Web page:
T6. July is set to be the hottest month ever recorded on Earth. Areas such as the Lake Chad basin, where more than 4.5 million people are already displaced, are the most vulnerable to these temperatures. The Secretary of State’s ambition to double spending in the long term is admirable, but what more does he think could be done now to support those countries that are in the frontline of the climate emergency? (912006)

The hon. Gentleman is absolutely right: the issue of climate is now driving conflict. In the Lake Chad basin there simply is not enough ground for people to feed their oxen or plant crops. We need to invest in climate-resilience projects, which means looking not only at the crops but at the reasons why there are now conflicts, from the Chad Basin and Nigeria right the way across east Africa, between people with oxen and people who are planting. In particular, Sahel is central to DFID’s new initiative. We are opening embassies in Mauritania, Niger and Chad, and much more of our investment is now going to go into the Sahel region.

T5.   The recommendations in the report by the Bishop of Truro that was launched this week—the Foreign Secretary requested the review of Foreign and Commonwealth Office support for persecuted Christians worldwide—will be implemented effectively only with cross-departmental engagement and support. Will DFID provide that support? (912005)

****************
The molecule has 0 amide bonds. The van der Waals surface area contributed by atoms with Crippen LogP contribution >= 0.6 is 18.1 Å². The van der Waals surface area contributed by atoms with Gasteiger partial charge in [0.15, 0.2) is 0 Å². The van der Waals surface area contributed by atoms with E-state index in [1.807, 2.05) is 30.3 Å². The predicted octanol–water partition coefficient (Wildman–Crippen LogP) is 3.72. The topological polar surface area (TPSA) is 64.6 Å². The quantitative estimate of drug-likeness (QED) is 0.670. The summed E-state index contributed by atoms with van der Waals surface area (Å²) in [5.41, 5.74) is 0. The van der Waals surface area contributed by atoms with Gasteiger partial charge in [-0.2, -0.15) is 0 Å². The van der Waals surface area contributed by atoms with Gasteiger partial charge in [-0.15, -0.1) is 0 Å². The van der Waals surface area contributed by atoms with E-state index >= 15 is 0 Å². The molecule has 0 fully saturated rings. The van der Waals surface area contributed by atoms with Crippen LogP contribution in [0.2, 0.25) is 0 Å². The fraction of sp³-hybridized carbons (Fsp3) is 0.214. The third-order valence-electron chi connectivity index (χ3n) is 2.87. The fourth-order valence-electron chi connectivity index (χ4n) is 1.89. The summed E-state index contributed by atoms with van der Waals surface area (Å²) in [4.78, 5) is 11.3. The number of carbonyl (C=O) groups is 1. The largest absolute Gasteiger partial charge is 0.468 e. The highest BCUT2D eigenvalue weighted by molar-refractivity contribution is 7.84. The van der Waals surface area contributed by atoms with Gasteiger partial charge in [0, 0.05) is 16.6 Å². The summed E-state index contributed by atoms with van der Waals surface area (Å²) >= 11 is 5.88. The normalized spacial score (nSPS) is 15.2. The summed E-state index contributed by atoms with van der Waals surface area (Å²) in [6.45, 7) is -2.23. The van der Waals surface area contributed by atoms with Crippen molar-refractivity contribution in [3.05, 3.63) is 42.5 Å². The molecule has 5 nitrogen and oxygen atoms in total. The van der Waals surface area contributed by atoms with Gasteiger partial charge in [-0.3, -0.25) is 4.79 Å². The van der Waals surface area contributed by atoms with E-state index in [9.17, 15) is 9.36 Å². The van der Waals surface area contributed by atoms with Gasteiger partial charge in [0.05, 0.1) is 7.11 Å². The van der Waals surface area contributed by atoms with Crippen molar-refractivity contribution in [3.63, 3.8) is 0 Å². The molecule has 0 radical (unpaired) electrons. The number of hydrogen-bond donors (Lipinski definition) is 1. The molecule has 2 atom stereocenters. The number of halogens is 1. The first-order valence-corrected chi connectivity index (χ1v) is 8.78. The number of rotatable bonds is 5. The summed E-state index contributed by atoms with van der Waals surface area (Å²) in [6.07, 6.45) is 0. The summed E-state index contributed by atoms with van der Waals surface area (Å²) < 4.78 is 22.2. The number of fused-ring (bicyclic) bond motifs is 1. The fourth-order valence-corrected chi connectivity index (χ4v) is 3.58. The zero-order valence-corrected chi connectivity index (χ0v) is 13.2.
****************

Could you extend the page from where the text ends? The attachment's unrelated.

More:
I am pleased to add my voice of welcome for the report commissioned by the Foreign Secretary. My hon. Friend is absolutely right to highlight some of the important points made in the report. She will be aware that, in addition to freedom of religion and belief, the UK is, as we heard from the Secretary of State, helping communities with their adaptation to some of the other drivers of conflict highlighted in the excellent report.